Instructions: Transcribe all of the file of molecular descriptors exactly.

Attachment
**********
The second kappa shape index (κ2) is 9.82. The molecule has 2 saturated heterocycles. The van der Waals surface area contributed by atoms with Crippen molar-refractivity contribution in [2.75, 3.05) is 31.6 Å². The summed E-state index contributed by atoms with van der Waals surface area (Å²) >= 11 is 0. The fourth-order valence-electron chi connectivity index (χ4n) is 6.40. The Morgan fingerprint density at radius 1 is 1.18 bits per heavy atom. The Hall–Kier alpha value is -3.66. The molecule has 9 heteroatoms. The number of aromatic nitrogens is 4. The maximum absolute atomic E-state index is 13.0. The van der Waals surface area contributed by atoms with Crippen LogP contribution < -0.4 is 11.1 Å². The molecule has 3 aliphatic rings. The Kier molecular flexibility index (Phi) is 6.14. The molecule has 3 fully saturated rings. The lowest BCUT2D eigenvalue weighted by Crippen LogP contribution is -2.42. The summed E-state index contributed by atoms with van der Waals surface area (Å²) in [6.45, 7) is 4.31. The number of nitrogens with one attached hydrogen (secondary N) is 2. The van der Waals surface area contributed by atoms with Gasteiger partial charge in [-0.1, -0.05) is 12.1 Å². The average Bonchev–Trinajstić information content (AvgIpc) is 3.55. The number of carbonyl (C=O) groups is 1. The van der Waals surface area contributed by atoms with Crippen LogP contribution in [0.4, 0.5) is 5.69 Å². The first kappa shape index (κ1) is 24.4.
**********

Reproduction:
The second kappa shape index (κ2) is 9.82. The molecule has 2 saturated heterocycles. The van der Waals surface area contributed by atoms with Crippen molar-refractivity contribution in [2.75, 3.05) is 31.6 Å². The summed E-state index contributed by atoms with van der Waals surface area (Å²) >= 11 is 0. The fourth-order valence-electron chi connectivity index (χ4n) is 6.40. The Morgan fingerprint density at radius 1 is 1.18 bits per heavy atom. The Hall–Kier alpha value is -3.66. The molecule has 9 heteroatoms. The number of aromatic nitrogens is 4. The maximum absolute atomic E-state index is 13.0. The van der Waals surface area contributed by atoms with Crippen LogP contribution < -0.4 is 11.1 Å². The molecule has 3 aliphatic rings. The Kier molecular flexibility index (Phi) is 6.14. The molecule has 3 fully saturated rings. The lowest BCUT2D eigenvalue weighted by Crippen LogP contribution is -2.42. The summed E-state index contributed by atoms with van der Waals surface area (Å²) in [6.45, 7) is 4.31. The number of nitrogens with one attached hydrogen (secondary N) is 2. The van der Waals surface area contributed by atoms with Gasteiger partial charge in [-0.1, -0.05) is 12.1 Å². The average Bonchev–Trinajstić information content (AvgIpc) is 3.55. The number of carbonyl (C=O) groups is 1. The van der Waals surface area contributed by atoms with Crippen LogP contribution in [0.4, 0.5) is 5.69 Å². The first kappa shape index (κ1) is 24.4.